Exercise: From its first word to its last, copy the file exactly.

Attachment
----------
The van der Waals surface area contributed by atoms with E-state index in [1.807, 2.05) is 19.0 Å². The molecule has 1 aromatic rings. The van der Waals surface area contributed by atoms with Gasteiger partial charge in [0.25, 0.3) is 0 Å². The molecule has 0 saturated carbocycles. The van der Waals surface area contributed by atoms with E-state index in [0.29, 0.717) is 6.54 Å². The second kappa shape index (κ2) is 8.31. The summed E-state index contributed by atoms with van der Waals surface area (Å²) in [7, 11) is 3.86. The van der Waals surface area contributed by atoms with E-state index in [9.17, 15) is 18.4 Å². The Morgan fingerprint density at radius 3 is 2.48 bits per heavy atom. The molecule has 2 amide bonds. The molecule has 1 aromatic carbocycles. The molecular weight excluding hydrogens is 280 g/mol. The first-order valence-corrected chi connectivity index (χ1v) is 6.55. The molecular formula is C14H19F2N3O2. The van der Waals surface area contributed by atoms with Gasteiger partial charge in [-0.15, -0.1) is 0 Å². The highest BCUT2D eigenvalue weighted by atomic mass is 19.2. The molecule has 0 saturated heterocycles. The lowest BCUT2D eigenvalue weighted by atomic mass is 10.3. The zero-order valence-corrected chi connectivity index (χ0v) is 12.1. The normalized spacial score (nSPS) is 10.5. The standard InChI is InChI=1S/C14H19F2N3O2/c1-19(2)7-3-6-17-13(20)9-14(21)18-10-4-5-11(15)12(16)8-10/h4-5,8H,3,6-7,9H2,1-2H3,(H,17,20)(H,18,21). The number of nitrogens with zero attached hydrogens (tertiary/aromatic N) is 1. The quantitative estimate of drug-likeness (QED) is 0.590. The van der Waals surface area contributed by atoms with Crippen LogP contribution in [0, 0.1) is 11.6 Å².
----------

The van der Waals surface area contributed by atoms with E-state index in [1.807, 2.05) is 19.0 Å². The molecule has 1 aromatic rings. The van der Waals surface area contributed by atoms with Gasteiger partial charge in [0.25, 0.3) is 0 Å². The molecule has 0 saturated carbocycles. The van der Waals surface area contributed by atoms with E-state index in [0.29, 0.717) is 6.54 Å². The second kappa shape index (κ2) is 8.31. The summed E-state index contributed by atoms with van der Waals surface area (Å²) in [7, 11) is 3.86. The van der Waals surface area contributed by atoms with E-state index in [9.17, 15) is 18.4 Å². The Morgan fingerprint density at radius 3 is 2.48 bits per heavy atom. The molecule has 2 amide bonds. The molecule has 1 aromatic carbocycles. The molecular weight excluding hydrogens is 280 g/mol. The first-order valence-corrected chi connectivity index (χ1v) is 6.55. The molecular formula is C14H19F2N3O2. The van der Waals surface area contributed by atoms with Gasteiger partial charge in [-0.15, -0.1) is 0 Å². The highest BCUT2D eigenvalue weighted by atomic mass is 19.2. The molecule has 0 saturated heterocycles. The lowest BCUT2D eigenvalue weighted by atomic mass is 10.3. The zero-order valence-corrected chi connectivity index (χ0v) is 12.1. The normalized spacial score (nSPS) is 10.5. The standard InChI is InChI=1S/C14H19F2N3O2/c1-19(2)7-3-6-17-13(20)9-14(21)18-10-4-5-11(15)12(16)8-10/h4-5,8H,3,6-7,9H2,1-2H3,(H,17,20)(H,18,21). The number of nitrogens with zero attached hydrogens (tertiary/aromatic N) is 1. The quantitative estimate of drug-likeness (QED) is 0.590. The van der Waals surface area contributed by atoms with Crippen LogP contribution in [0, 0.1) is 11.6 Å².